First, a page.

Moreover, since the growth of bacteria and plants rely on the correct formation of tetrapyrroles, their corresponding biosynthetic pathways are attractive targets for antibacterial drug development and herbicide treatment [ 7 — 9 ]. The free living nematode Caenorhabditis elegans lacks the complete heme biosynthetic pathway; it feeds on bacteria and thus has easy access to heme [ 10 ].
The majority of the porphyrins contain iron as the central metal ion. The most abundant heme is heme B or protohemeand it is found in nearly all the heme-proteins such as hemoglobin, myoglobin, and so forth.
The tetrapyrrol structure of heme B contains two propionate, two vinyl and four methyl side chains Figure 1. The oxidation of the methyl side chain to a formyl group and the substitution of a vinyl side chain with a carbon isoprenoid side chain convert heme B into heme A, the prosthetic group of the mitochondrial cytochrome c oxidase and of the several bacterial terminal oxidase.
C-type hemoproteins, such as cytochrome c and bc1 complex, contain heme c in which the two vinyl side chains of the heme B are covalently attached to the protein Figure 1. For almost all organisms, hemes are essential components of their energy recovering electron transport chains and cofactors for several proteins.
Many enzymes like peroxidases, catalases, and the large group of cytochrome P also rely on heme as a prosthetic group.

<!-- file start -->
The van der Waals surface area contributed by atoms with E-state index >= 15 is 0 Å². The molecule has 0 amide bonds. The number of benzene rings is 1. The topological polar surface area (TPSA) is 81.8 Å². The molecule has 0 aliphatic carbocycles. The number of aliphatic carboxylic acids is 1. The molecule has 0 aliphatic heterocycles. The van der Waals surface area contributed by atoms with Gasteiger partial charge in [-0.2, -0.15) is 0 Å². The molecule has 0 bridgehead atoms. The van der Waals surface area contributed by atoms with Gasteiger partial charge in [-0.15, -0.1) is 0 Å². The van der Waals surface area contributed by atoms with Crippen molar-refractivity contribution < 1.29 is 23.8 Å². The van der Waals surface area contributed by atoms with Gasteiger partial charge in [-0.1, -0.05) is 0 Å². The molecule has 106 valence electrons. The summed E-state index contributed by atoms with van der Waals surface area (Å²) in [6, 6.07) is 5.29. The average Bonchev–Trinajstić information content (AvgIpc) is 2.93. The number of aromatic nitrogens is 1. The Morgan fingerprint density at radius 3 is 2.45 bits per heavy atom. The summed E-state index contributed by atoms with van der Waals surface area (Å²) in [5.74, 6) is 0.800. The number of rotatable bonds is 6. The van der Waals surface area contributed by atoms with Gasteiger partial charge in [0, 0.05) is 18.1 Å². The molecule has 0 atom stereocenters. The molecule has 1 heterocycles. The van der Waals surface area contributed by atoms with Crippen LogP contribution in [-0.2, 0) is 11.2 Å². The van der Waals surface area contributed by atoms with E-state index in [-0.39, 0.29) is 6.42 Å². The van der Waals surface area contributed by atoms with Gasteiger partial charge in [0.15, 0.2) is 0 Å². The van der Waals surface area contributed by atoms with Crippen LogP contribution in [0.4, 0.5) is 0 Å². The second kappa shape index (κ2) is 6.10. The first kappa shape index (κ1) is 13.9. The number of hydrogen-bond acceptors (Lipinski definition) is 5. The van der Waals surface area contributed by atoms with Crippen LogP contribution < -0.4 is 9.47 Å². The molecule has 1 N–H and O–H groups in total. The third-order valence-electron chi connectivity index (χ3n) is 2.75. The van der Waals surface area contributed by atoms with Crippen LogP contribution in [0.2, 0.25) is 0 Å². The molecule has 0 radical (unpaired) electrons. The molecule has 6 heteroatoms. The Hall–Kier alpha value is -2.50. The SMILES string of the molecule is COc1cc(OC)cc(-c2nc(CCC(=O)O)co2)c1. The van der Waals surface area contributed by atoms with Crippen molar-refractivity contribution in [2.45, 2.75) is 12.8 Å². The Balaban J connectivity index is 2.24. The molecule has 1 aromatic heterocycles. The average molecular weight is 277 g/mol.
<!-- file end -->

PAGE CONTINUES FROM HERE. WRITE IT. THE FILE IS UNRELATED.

Heme-proteins can furthermore serve as sensors for diatomic gases such as O2, CO, and NO and for CO2 in signal transduction pathways [ 4 ].
Schematic view of different hemes biosynthesis pathways in S. Adapted from Moraes et al. Heme Biosynthesis The heme biosynthetic pathway is highly conserved through evolution [ 312 ].
It is present in most organisms but differs in the synthesis of the first precursor, delta-aminolevulinic acid ALA. The remaining seven steps of the pathway from ALA to heme B are carried out by the same enzymes in all organisms [ 1213 ].
Eukaryotes differ also in the intracellular localization of individual enzymatic steps.Bax-induced permeabilization of the mitochondrial outer membrane and release of cytochrome c are key events in apoptosis.
We describe the purification of a H 2 O-producing NADH oxidase from the protozoan parasite Giardia duodenalis.
The enzyme is a monomeric flavoprotein containing flavin adenine dinucleotide in a molar ratio with the polypeptide. BSc Waterloo PhD University of British Columbia Postdoctoral Fellow, UBC Postdoctoral Fellow, Laboratory of Host Defenses NIAID NIH, All of our Board Certified Medical Physicians and Doctors are expert specialists in prescribing HGH, Testosterone, Sermorelin, and HCG Weight Loss Diet.
G. al. Giardia intestinalis.
). five to six morphologically distinct species are recognised (Meyer and Radulescu. ). microti from voles (Adam. lamblia can be distinguished from other Giardia species because it has two vertical adhesion disks on the top of the body which allows it to attach to the hosts small intestine and retain nutrients from the host.
G. Giardia lamblia infect humans and other . One of the most common and studied is transmitted by the microscopic protozoan, Giardia intestinalis, also known as G.
lamblia and G. duodenalis (Ivanov, ). This eukaryotic parasite is responsible for the transmission of the most common waterborne disease, giardiasis, which causes watery diarrhea, vomiting, and has even been linked to irritable bowl syndrome (Ankarklev et.